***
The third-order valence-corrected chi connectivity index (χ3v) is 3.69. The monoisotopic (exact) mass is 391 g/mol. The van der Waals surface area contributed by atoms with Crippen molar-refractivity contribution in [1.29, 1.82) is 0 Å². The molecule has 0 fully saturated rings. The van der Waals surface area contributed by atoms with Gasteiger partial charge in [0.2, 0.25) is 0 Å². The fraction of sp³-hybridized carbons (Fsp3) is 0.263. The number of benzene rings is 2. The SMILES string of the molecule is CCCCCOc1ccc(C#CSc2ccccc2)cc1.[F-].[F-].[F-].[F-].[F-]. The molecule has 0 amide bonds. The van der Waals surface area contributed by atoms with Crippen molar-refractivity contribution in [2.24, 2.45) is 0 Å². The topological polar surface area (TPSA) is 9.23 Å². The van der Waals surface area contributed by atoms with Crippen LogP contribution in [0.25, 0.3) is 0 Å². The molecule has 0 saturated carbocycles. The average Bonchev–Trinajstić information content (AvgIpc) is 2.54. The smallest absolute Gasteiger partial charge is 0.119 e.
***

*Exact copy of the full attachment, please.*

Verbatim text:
The third-order valence-corrected chi connectivity index (χ3v) is 3.69. The monoisotopic (exact) mass is 391 g/mol. The van der Waals surface area contributed by atoms with Crippen molar-refractivity contribution in [1.29, 1.82) is 0 Å². The molecule has 0 fully saturated rings. The van der Waals surface area contributed by atoms with Gasteiger partial charge in [0.2, 0.25) is 0 Å². The fraction of sp³-hybridized carbons (Fsp3) is 0.263. The number of benzene rings is 2. The SMILES string of the molecule is CCCCCOc1ccc(C#CSc2ccccc2)cc1.[F-].[F-].[F-].[F-].[F-]. The molecule has 0 amide bonds. The van der Waals surface area contributed by atoms with Crippen molar-refractivity contribution in [2.24, 2.45) is 0 Å². The topological polar surface area (TPSA) is 9.23 Å². The van der Waals surface area contributed by atoms with Crippen LogP contribution in [0.25, 0.3) is 0 Å². The molecule has 0 saturated carbocycles. The average Bonchev–Trinajstić information content (AvgIpc) is 2.54. The smallest absolute Gasteiger partial charge is 0.119 e.